From: Dean Snyder (firstname.lastname@example.org)
Date: Fri May 14 2004 - 07:22:47 CDT
email@example.com wrote at 10:09 PM on Thursday, May 13, 2004:
>Dean A. Snyder asks,
>> Why make something we do all the time more difficult and non-standard,
>> when what we do now works very well?
>Please, one thing to remember about default collation is that
>it's default. It's only there when no other instructions exist.
>Another thing to remember about collation is that it's best
>it's about as hard to program for as allowing for
>differences in case, like "TROLL" vs. "troll". And, in either case,
>it should be done by the tools and trivial to the users, although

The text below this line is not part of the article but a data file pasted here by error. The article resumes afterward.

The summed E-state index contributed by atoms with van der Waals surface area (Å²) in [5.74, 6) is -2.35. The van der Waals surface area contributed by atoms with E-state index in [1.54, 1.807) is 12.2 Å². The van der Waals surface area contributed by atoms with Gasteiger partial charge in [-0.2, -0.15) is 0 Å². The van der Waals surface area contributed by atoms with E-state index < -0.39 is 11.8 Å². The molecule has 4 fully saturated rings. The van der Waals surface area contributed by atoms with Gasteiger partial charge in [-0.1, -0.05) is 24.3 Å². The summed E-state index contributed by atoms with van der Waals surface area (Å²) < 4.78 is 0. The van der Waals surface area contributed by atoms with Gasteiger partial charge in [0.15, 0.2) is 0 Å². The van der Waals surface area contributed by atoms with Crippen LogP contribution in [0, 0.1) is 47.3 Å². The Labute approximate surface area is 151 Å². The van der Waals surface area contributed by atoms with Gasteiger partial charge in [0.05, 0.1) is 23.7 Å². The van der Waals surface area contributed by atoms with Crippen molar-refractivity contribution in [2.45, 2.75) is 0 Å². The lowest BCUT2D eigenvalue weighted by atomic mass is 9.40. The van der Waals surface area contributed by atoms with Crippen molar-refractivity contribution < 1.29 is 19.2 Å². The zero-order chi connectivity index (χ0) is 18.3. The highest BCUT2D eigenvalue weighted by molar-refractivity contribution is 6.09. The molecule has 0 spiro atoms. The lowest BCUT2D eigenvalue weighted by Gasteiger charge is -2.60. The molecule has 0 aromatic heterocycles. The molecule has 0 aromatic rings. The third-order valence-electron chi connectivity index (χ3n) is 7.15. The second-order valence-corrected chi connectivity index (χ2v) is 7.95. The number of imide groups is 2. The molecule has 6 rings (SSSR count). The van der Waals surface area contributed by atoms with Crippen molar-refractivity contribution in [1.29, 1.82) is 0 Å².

>any application which doesn't allow the user to set preferences
>and make rules in such an instance is next to worthless.
Obviously applications can do anything they want with text streams - I've
worked with some sample code from Apple that hit tests glyph shapes and
thereby provides support for pinball machine games with text as bumpers
The issue is not what we CAN do; the issue is what will we be FORCED to
do that already happens right now by default in operating systems,
Google, databases, etc. without any end user fiddling?
Obviously for the statistically fewer custom applications we would write
But it would seem that encoding defaults should mirror script-user defaults.
Dean A. Snyder
Assistant Research Scholar
Manager, Digital Hammurabi Project
Computer Science Department
Whiting School of Engineering
218C New Engineering Building
3400 North Charles Street
Johns Hopkins University
Baltimore, Maryland, USA 21218
office: 410 516-6850
cell: 717 817-4897
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